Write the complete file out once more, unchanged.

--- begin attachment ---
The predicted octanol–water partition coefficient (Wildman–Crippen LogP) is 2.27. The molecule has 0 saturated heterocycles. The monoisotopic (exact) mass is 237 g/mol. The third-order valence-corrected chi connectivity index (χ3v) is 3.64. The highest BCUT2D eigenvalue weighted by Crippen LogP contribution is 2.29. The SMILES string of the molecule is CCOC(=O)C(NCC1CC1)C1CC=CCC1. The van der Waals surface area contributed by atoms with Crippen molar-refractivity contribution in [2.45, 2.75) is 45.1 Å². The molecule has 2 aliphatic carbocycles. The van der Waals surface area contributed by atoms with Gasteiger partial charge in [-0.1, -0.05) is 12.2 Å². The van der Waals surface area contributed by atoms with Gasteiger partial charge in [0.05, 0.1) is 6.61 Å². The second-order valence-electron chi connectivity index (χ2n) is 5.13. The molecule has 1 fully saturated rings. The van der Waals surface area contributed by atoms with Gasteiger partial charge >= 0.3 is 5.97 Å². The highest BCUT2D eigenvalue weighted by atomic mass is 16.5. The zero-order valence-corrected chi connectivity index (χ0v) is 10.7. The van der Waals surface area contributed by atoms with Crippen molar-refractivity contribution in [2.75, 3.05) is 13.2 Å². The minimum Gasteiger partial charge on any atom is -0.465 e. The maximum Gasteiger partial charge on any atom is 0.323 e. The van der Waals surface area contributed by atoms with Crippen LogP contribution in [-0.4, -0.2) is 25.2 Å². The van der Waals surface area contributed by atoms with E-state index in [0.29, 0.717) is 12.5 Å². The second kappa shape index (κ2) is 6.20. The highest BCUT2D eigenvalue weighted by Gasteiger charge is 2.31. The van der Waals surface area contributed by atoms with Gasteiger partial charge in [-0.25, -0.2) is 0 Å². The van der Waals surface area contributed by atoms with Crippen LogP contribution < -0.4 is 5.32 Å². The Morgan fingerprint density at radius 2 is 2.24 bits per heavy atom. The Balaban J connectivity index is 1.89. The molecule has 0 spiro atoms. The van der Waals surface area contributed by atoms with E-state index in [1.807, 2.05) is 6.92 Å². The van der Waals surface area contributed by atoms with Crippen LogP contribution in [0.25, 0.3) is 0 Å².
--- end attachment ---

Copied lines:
The predicted octanol–water partition coefficient (Wildman–Crippen LogP) is 2.27. The molecule has 0 saturated heterocycles. The monoisotopic (exact) mass is 237 g/mol. The third-order valence-corrected chi connectivity index (χ3v) is 3.64. The highest BCUT2D eigenvalue weighted by Crippen LogP contribution is 2.29. The SMILES string of the molecule is CCOC(=O)C(NCC1CC1)C1CC=CCC1. The van der Waals surface area contributed by atoms with Crippen molar-refractivity contribution in [2.45, 2.75) is 45.1 Å². The molecule has 2 aliphatic carbocycles. The van der Waals surface area contributed by atoms with Gasteiger partial charge in [-0.1, -0.05) is 12.2 Å². The van der Waals surface area contributed by atoms with Gasteiger partial charge in [0.05, 0.1) is 6.61 Å². The second-order valence-electron chi connectivity index (χ2n) is 5.13. The molecule has 1 fully saturated rings. The van der Waals surface area contributed by atoms with Gasteiger partial charge >= 0.3 is 5.97 Å². The highest BCUT2D eigenvalue weighted by atomic mass is 16.5. The zero-order valence-corrected chi connectivity index (χ0v) is 10.7. The van der Waals surface area contributed by atoms with Crippen molar-refractivity contribution in [2.75, 3.05) is 13.2 Å². The minimum Gasteiger partial charge on any atom is -0.465 e. The maximum Gasteiger partial charge on any atom is 0.323 e. The van der Waals surface area contributed by atoms with Crippen LogP contribution in [-0.4, -0.2) is 25.2 Å². The van der Waals surface area contributed by atoms with E-state index in [0.29, 0.717) is 12.5 Å². The second kappa shape index (κ2) is 6.20. The highest BCUT2D eigenvalue weighted by Gasteiger charge is 2.31. The van der Waals surface area contributed by atoms with Gasteiger partial charge in [-0.25, -0.2) is 0 Å². The van der Waals surface area contributed by atoms with Crippen LogP contribution < -0.4 is 5.32 Å². The Morgan fingerprint density at radius 2 is 2.24 bits per heavy atom. The Balaban J connectivity index is 1.89. The molecule has 0 spiro atoms. The van der Waals surface area contributed by atoms with E-state index in [1.807, 2.05) is 6.92 Å². The van der Waals surface area contributed by atoms with Crippen LogP contribution in [0.25, 0.3) is 0 Å².